You’ve just been called by a recruiter to interview for your dream job. You are very excited about this opportunity and eager to make a great impression. Consider the following a checklist for interview success.
Recruiters, like everyone else, make snap judgments based on personal appearance so make sure that you are appropriately dressed for an interview. Poor grooming and unprofessional clothing speak volumes and may cost you a job opportunity.
Even if you are interviewing with a laid-back company that has a casual dress code, remember that you are not yet a member of the team. Always err on the side of formality and wear business attire to an interview. Select neutral colors for interviews like gray, black, navy, and brown. Accessories, including ties, scarves and jewelry, should be understated. Women should tone down makeup.
Make sure that you are clean, neat and odor-free. Because some employees suffer from allergies, many companies have policies prohibiting the wearing of cologne and perfumed lotions in the workplace. It is also well-documented that the sense of smell can trigger powerful human emotions and memories. Those evoked by your cologne may not be positive for the interviewer. For these reasons, it is best to avoid wearing fragrances when interviewing.
Remember, a well-groomed professional appearance says that you mean business and allows interviewers to focus solely on your qualifications for the job.
Research and prepare in advance
Employers are looking for people who can solve problems and save money for their organization. Prepare for the interview by carefully reading the company website and reviewing the job description to gain insight into how your skills and experience will benefit the employer. Then think about ways you can communicate your value during the interview.
Bring hard copies of your resume, references, writing samples, and transcripts to the interview. These additional documents may not be needed but having them available makes you look professional and thorough.
Be polite, punctual and professional
Remember that your interview begins the minute you set foot in the employer’s offices. Arrive a few minutes early and give yourself some time to relax before the meeting.
How you behave in the interview gives a prospective employer a clue as to how you will interact with co-workers and supervisors if you are hired. Be polite, professional and courteous to everyone you encounter, starting with the receptionist. Since it is best not to eat or drink in an interview, decline offers of food, coffee or other beverages.
Turn off your cell phone
Recruiters often comment that an interview has been interrupted by the ringing of a candidate’s cell phone and, worse, that sometimes the candidate has actually answered it! Take a moment to ensure that all electronic devices are turned off and tucked away in a bag or pocket to avoid interruptions and the possible loss of an opportunity.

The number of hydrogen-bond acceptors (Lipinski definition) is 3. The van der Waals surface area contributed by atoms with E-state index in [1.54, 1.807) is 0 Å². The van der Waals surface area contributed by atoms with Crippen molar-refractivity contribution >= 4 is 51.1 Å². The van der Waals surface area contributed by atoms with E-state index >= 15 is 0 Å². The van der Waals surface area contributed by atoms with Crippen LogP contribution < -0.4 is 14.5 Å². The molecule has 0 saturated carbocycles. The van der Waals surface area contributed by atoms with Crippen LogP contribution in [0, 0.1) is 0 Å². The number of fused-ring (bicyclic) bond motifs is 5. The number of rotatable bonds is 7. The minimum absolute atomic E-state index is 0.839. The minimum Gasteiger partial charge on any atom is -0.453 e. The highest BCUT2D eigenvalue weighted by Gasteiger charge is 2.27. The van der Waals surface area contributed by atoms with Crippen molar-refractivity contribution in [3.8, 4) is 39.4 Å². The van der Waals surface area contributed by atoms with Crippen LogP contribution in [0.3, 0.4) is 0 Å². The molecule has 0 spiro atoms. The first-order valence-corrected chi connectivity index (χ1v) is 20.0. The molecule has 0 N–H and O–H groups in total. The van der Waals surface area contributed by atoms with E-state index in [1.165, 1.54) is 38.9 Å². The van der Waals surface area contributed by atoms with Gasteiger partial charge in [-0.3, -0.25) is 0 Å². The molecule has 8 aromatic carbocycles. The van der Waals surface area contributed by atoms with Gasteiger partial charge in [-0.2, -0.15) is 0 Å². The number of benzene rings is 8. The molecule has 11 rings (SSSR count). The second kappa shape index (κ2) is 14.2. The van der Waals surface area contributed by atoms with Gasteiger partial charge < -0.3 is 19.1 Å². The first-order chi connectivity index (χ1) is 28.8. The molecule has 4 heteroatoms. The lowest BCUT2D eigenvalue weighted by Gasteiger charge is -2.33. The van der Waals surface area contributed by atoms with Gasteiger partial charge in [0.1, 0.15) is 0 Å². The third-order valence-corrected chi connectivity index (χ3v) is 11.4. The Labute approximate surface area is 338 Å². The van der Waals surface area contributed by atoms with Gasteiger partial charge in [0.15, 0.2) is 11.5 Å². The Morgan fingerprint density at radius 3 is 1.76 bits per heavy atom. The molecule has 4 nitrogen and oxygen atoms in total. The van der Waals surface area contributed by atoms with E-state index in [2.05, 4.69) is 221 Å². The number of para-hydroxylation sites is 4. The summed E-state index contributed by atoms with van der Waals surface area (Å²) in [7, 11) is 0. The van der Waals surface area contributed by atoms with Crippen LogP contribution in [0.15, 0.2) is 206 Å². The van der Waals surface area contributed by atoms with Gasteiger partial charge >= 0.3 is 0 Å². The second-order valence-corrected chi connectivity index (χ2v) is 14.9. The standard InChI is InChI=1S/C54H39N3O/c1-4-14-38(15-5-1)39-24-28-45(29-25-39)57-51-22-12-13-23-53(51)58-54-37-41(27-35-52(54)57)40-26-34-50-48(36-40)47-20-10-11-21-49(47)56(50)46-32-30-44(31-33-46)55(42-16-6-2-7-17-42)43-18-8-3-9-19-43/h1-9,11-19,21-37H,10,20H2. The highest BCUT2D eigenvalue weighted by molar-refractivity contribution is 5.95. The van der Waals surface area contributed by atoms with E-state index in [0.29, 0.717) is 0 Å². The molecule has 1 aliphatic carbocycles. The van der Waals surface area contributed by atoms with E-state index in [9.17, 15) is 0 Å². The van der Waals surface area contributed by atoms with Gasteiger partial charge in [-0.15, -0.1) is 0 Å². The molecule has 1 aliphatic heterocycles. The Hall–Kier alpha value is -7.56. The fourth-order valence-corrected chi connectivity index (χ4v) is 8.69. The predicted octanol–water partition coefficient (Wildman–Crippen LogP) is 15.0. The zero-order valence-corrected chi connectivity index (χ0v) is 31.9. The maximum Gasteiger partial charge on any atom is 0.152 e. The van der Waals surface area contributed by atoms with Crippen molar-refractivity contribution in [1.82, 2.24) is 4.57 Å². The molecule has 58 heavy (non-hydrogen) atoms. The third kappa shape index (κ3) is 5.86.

Focus on relevant qualifications and requirements
Remember that this is a job interview, not a reality TV show. Keep your conversation with the interviewer focused on your skills and abilities and the requirements of the job. Don’t get side-tracked into discussions about your personal life, political leanings or religious affiliations. If you are meeting in someone’s office, please refrain from commenting about family photos on the interviewer’s desk.
Let the interviewer direct the conversation and be careful not to interrupt. Listen carefully to the interviewer’s questions and be thoughtful in your responses. If you don’t understand a question, ask for clarification.
Respect the interviewer’s time. Answer questions thoroughly, but get to the point and avoid rambling, off-topic responses.
Everything you say in an interview is potentially verifiable so it is important to be truthful. All candidates have strengths and weaknesses and interviewers know that. Being honest about your shortcomings with an added comment about your willingness to learn goes a long way in an interview.
Be prepared to explain employment gaps and be honest about reasons for leaving past employment. Interviewers know that even good candidates can end up in a less-than-ideal employment situation and need to move on. If you have been terminated from a position, avoid placing blame on others. Explain the circumstances honestly, accept responsibility for your part in the termination and let the interviewer know what you learned from the experience.
Even if you have done your homework about the company and have a pretty good understanding of the job requirements, it is important to ask questions. Ideally, you will be weaving questions into the interview as it progresses and those questions should focus on the employer’s expectations and how your success on the job will be measured. It is perfectly acceptable to bring a list of prepared questions to the interview and to reference it before the meeting concludes to make sure that you have all of the information you need.
Wrap up and express your interest
If you are truly interested in the job, let the interviewer know that and then ask about the next steps in the process. If you have not been provided with a business card, it is perfectly acceptable to ask for one. You will need that contact information for your follow up correspondence.
Thank the interviewer for their time and be sure to thank the receptionist on your way out the door.
Follow-up after the interview
This is the electronic age and many candidates prefer to send an email or even a text message to thank the employer for their time. While that is certainly acceptable, there is no substitute for the personal touch that an old-fashioned handwritten note on nice cardstock provides. It might be just the thing that sets you apart from other equally qualified candidates.